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History of Art Tripos, 2005: Special subject amendment

The Faculty Board of Architecture and History of Art give notice that the period covered by the special subject for Paper 2 and 3 (Rome: from Imperial Capital to Holy City) specified in the Reporter, p. 434, has been reduced from AD 300-1500 to AD 300-1300. The rubric (given below) is unchanged.

Rome: from Imperial Capital to Holy City AD 300-1300

This course will consider the transformation of antique Rome from late Antiquity to the Quattrocento. The Early Christian city appropriated the legacy of the ancients, transforming antique structures into Christian places of worship and imposing new typologies and meanings. The re-use of spolia and the continuity of craft traditions kept alive aspects of imperial culture throughout the Early Christian and medieval period. Later, as the city shrank to a small nucleus on the banks of the Tiber and ancient monuments fell into ruin, the relationship between antiquity and the Christian tradition shifted. The dynamics of the relationship between the papacy and the commune of Rome further complicated the city's evolution. The course will consider Rome in its broadest sense: its urban planning, devotional and secular architecture, mosaics, frescoes, and sculpture.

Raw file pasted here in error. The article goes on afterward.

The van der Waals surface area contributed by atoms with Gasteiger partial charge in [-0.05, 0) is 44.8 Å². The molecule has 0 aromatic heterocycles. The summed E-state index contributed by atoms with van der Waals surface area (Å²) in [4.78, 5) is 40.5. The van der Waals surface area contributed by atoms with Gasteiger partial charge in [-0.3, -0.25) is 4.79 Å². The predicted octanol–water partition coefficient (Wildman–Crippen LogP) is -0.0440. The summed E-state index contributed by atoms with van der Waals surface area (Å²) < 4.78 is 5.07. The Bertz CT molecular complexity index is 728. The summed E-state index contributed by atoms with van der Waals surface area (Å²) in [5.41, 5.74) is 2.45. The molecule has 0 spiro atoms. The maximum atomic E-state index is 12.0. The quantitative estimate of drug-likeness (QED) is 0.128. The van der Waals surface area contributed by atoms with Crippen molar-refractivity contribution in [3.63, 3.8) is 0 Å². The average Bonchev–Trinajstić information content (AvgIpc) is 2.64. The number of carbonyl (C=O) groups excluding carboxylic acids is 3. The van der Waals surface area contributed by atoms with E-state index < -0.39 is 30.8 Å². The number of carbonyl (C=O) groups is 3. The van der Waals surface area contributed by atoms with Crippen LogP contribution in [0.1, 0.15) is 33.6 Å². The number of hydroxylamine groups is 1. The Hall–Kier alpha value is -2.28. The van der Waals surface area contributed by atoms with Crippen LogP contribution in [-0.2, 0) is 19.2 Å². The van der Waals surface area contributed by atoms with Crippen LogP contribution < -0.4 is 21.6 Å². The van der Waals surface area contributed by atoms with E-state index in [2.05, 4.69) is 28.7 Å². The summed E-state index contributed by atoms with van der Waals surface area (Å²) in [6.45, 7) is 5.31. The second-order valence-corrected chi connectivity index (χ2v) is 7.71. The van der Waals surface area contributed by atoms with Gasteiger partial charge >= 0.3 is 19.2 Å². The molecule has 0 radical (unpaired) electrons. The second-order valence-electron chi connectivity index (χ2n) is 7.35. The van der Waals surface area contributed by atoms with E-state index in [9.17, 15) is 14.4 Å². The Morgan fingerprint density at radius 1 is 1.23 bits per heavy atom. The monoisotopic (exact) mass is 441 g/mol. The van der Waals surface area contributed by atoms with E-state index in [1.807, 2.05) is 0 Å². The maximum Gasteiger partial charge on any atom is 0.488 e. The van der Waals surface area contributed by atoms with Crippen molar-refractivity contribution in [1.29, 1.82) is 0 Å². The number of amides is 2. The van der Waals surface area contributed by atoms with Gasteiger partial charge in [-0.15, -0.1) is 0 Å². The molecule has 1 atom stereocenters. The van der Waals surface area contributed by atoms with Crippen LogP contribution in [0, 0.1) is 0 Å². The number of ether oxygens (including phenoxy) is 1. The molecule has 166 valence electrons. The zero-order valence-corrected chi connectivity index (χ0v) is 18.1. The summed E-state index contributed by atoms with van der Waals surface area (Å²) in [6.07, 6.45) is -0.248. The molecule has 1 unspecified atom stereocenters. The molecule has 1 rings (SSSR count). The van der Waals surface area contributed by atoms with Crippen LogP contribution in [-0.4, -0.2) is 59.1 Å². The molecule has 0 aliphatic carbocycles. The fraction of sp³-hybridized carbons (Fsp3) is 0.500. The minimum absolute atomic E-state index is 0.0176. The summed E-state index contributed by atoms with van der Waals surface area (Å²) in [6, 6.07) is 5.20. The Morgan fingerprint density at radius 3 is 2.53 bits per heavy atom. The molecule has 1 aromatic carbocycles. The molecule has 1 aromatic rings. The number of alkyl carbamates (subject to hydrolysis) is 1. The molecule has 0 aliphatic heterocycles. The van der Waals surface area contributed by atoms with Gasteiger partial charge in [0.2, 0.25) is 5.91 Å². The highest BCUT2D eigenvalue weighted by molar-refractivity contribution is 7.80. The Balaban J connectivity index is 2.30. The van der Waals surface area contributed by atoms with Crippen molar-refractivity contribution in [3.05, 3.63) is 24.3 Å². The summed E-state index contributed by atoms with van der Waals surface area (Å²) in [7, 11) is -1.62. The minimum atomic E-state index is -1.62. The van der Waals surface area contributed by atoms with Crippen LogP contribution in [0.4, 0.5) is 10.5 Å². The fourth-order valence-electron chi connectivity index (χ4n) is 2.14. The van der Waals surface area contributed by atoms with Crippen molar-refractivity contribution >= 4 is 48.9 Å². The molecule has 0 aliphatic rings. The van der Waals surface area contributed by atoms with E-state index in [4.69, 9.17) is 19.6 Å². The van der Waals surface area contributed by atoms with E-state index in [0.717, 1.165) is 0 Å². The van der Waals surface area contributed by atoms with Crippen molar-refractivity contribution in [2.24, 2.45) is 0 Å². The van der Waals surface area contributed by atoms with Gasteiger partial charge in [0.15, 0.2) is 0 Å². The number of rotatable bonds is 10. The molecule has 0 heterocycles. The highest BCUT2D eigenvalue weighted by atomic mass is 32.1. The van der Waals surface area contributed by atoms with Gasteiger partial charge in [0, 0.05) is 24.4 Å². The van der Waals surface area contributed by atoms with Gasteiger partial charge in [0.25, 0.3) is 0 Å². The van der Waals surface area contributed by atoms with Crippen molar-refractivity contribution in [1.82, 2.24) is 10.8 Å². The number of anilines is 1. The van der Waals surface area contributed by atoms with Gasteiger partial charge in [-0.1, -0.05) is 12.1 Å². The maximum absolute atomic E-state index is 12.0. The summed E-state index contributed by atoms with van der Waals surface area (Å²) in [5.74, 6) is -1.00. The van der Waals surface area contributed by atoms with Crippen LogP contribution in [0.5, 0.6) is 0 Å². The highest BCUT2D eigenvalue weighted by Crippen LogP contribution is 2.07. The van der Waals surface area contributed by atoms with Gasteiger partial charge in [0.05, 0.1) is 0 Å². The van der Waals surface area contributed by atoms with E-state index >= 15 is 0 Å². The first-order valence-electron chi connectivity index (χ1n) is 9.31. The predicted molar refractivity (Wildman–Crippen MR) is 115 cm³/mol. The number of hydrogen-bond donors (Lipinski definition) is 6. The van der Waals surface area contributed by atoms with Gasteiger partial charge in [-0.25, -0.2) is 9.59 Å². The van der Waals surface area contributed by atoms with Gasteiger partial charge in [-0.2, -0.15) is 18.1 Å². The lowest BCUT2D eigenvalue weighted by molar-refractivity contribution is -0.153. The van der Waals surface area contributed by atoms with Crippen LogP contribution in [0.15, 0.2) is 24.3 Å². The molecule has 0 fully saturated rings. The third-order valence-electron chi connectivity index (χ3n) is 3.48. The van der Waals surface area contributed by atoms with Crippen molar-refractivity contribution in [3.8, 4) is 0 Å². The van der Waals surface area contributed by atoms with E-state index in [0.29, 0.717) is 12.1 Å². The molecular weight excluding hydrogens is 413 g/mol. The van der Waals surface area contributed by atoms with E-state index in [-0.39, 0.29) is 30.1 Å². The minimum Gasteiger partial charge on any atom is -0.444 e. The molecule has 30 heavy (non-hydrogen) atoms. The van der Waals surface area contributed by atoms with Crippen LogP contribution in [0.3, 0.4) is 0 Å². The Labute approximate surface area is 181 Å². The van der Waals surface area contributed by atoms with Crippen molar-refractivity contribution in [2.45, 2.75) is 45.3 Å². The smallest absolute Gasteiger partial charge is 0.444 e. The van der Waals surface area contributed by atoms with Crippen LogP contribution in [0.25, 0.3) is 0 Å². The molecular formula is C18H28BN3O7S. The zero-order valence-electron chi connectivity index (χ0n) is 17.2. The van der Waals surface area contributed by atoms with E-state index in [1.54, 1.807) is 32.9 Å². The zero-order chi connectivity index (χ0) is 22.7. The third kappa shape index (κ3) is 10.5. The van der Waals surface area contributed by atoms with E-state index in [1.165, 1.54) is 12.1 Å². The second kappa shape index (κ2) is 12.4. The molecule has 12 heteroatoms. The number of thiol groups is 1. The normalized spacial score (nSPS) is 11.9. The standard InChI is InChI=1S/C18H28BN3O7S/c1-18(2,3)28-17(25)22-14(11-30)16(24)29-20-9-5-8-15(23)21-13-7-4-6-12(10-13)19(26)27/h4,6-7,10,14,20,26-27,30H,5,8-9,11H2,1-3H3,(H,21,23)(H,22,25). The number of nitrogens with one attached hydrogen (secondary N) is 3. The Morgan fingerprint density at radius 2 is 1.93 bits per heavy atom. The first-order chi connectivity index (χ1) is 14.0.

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Cambridge University Reporter 1 June 2004
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